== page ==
Wednesday, September 8, 2010

The Birth of Mary

September 8 is universally celebrated in both Western and Eastern Churches as the Nativity of the Blessed Virgin Mary. The date is generally thought to be the anniversary of the dedication of Jerusalem’s Church of St. Anne (the name of Mary's mother according to ancient tradtion derived from the Protoevangelium of James). For many centuries, this feast was one of the four main Marian festivals in the Roman Calendar (along with February 2, March 25, and August 15). In the 7th century, Pope Sergius I ordered a procession to the Roman Basilica of St. Mary Major on each of those four feasts. For several decades, this feast was Profession Day in the Paulist Fathers. Since September 2003, the Nativity of Mary has also been observed as the patronal feast of the Diocese of Knoxville.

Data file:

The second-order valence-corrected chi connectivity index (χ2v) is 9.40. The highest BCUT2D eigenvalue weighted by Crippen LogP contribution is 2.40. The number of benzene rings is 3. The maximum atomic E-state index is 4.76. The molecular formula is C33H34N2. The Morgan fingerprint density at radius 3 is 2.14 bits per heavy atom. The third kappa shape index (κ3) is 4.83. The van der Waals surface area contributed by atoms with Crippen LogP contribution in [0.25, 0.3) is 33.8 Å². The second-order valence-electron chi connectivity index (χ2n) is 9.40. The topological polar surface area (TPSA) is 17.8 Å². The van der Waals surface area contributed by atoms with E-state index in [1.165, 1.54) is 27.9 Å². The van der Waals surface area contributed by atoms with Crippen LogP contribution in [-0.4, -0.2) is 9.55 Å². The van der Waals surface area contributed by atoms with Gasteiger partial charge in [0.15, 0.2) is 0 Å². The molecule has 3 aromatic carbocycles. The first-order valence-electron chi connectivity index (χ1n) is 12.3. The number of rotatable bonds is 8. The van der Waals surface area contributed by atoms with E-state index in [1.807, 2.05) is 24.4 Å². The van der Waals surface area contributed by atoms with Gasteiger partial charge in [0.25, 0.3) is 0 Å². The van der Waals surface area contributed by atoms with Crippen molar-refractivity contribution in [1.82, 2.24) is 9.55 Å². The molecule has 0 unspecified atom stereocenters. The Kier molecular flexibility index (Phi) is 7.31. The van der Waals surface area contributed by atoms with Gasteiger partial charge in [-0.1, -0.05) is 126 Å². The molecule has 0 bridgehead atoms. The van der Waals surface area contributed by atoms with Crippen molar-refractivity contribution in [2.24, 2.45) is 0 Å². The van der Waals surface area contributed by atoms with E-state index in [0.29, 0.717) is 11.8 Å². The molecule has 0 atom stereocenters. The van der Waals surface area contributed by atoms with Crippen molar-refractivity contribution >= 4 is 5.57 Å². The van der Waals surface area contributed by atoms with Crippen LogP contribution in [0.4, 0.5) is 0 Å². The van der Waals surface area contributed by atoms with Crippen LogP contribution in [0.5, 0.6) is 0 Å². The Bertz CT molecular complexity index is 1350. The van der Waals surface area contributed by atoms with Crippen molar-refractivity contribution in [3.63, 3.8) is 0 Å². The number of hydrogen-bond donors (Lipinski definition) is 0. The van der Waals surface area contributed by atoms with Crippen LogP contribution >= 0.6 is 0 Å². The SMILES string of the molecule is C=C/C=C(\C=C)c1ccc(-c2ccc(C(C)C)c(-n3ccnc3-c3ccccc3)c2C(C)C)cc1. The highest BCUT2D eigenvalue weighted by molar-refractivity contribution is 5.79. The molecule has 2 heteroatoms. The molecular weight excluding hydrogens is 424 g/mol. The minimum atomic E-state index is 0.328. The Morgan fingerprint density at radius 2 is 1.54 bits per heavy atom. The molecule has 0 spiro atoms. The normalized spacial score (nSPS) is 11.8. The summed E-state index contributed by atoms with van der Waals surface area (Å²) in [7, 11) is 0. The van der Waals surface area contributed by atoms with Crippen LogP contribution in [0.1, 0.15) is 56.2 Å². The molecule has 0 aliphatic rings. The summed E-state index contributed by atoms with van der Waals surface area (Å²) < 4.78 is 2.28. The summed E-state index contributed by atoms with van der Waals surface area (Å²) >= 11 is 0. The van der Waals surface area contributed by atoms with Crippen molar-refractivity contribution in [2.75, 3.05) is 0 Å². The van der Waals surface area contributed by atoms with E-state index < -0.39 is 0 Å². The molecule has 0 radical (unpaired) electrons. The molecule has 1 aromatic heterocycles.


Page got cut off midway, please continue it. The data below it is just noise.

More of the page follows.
In a prayer he composed in honor of Our Lady’s birth, St. Anselm of Canterbury (1033-1109) prayed: Give me strength to praise you in prayer with all my powers, through the merits of your most sacred nativity, which for the entire Christian world was a birth of joy, the hope and solace of its life.

In the Ambrosian Rite (the liturgical rite proper to Milan), the Preface of today’s Mass proclaims: We celebrate this radiant birthday, when, like a wonderful bright star appearing, the Mother of God, Mary pure and glorious, was born into the world. She has opened to us the gate of eternal life which Eve in paradise had closed against us. Through Christ her Son she leads us back to the joyful light of our ancient home.

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